Seonaid Aitken Ensemble releases ‘optimistic’ jazz album Chasing Sakura

The Seonaid Aitken Ensemble will release the hopeful new album Chasing Sakura, influenced by jazz, classical and folk music, on April 29. The record was written in response to a serious accident that violinist, vocalist and composer Seonaid Aitken (second from right) faced during the pandemic.

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The presenter of BBC Radio Scotland’s Jazz Nights, Seonaid Aitken, is to perform her latest album Chasing Sakura in the Ardgour Memorial Hall and Skye Gathering Hall this year.

Chasing Sakura is the ‘hopeful’ new album from the Seonaid Aitken Ensemble, influenced by jazz, classical and folk music, and due for release on April 29.

The album, which features an all-female ensemble, was written in response to a serious accident that the violinist, vocalist and composer Seonaid Aitken faced during the pandemic, and is her first record of entirely original material.

While healing from a riding accident, Seonaid was inspired by the cherry blossoms around Glasgow during regular walks, which gave her a source of peace and joy during an isolated time.

The record also makes a connection with the symbolism of Japan’s cherry blossom season, which Seonaid admired when she lived there for 18 months.

Fife-born Seonaid is a versatile, multi-instrumentalist and orchestrator based in Glasgow, specialising in Gypsy Jazz.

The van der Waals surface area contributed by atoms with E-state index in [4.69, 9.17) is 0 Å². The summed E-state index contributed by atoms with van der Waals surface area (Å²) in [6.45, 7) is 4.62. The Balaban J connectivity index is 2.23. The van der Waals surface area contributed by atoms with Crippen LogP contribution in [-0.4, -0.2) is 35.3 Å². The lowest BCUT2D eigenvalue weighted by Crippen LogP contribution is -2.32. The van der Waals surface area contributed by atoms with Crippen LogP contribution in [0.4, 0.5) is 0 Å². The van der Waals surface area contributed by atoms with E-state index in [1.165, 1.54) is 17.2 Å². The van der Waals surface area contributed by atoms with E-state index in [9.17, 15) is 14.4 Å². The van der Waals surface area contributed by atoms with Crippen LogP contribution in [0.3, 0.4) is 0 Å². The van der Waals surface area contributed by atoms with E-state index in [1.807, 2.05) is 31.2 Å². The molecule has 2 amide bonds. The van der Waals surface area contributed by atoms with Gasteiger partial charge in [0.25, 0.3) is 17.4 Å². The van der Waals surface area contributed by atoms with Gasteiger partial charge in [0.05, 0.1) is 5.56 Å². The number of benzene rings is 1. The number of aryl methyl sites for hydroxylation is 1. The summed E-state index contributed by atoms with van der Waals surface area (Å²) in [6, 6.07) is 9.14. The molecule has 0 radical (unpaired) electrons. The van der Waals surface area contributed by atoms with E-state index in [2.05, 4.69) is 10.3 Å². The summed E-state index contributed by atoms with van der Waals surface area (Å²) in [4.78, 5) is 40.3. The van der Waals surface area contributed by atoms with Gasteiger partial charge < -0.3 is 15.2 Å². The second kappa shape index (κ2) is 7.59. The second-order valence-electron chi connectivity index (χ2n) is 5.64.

The busy session musician has appeared, performed or recorded with musicians like Deacon Blue, Carol Kidd MBE, Eddi Reader and iconic American composer Burt Bacharach.

Chasing Sakura features members of the Seonaid Aitken Ensemble – Seonaid Aitken on violin and vocals, Katrina Lee on violin, Patsy Reid on viola and Alice Allen on cello.

Seonaid’s fellow improvising members Emma Smith on bass and Helena Kay on tenor saxophone and flute also bring their musicianship to the album.

Seonaid said: ‘In the spring of 2021, I was recovering from a serious horse-riding accident where I broke my pelvis, ankle, small vertebrae and ribs.

‘I would go for walks around Glasgow chasing cherry blossoms and it reminded me of my time in Japan and how I was inspired by the way they celebrate the beauty and symbolism of the sakura season with Hanami – the traditional custom of enjoying the beauty of the flowers.

‘The record draws inspiration from the lifespan of the cherry blossom to symbolise overall themes of hope, optimism and impermanence.

‘The record is crossover music which doesn’t adhere to one particular genre – rather takes influences from many. I wanted to document the work which I wrote with the skillsets of this incredible team of musicians in mind.’

Tracks such as Hanami, a positive, folk-infused melody, and Chasing Sakura, a driving and triumphant composition, draw inspiration from the Japanese traditional custom of enjoying the transient beauty of flowers.

Other standout tracks include the delicate Spring Song, featuring Seonaid’s enchanting vocals and The Walk, an upbeat, jazzy track with the energy and sound of a 1920s speakeasy.